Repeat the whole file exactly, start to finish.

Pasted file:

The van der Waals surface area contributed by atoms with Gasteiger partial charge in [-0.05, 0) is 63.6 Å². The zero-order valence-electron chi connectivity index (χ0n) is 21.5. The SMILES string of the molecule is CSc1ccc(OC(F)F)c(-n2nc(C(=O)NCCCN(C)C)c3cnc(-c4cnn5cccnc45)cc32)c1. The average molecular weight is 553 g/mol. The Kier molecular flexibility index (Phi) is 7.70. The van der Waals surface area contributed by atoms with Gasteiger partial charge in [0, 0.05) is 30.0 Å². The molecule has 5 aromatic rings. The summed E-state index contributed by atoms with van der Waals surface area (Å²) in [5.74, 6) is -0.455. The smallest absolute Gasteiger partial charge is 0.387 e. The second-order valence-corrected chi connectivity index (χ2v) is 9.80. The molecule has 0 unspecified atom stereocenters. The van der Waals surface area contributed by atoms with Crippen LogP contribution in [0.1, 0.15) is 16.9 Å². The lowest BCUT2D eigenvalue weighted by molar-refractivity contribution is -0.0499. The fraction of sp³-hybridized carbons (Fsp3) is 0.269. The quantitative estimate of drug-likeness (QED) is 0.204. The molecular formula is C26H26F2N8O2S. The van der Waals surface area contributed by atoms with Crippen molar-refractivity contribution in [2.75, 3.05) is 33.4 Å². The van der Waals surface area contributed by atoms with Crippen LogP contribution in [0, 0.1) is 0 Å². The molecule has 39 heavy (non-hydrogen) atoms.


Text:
The van der Waals surface area contributed by atoms with Gasteiger partial charge in [-0.05, 0) is 63.6 Å². The zero-order valence-electron chi connectivity index (χ0n) is 21.5. The SMILES string of the molecule is CSc1ccc(OC(F)F)c(-n2nc(C(=O)NCCCN(C)C)c3cnc(-c4cnn5cccnc45)cc32)c1. The average molecular weight is 553 g/mol. The Kier molecular flexibility index (Phi) is 7.70. The van der Waals surface area contributed by atoms with Gasteiger partial charge in [0, 0.05) is 30.0 Å². The molecule has 5 aromatic rings. The summed E-state index contributed by atoms with van der Waals surface area (Å²) in [5.74, 6) is -0.455. The smallest absolute Gasteiger partial charge is 0.387 e. The second-order valence-corrected chi connectivity index (χ2v) is 9.80. The molecule has 0 unspecified atom stereocenters. The van der Waals surface area contributed by atoms with Crippen LogP contribution in [0.1, 0.15) is 16.9 Å². The lowest BCUT2D eigenvalue weighted by molar-refractivity contribution is -0.0499. The fraction of sp³-hybridized carbons (Fsp3) is 0.269. The quantitative estimate of drug-likeness (QED) is 0.204. The molecular formula is C26H26F2N8O2S. The van der Waals surface area contributed by atoms with Crippen molar-refractivity contribution in [2.75, 3.05) is 33.4 Å². The van der Waals surface area contributed by atoms with Crippen LogP contribution in [0, 0.1) is 0 Å². The molecule has 39 heavy (non-hydrogen) atoms.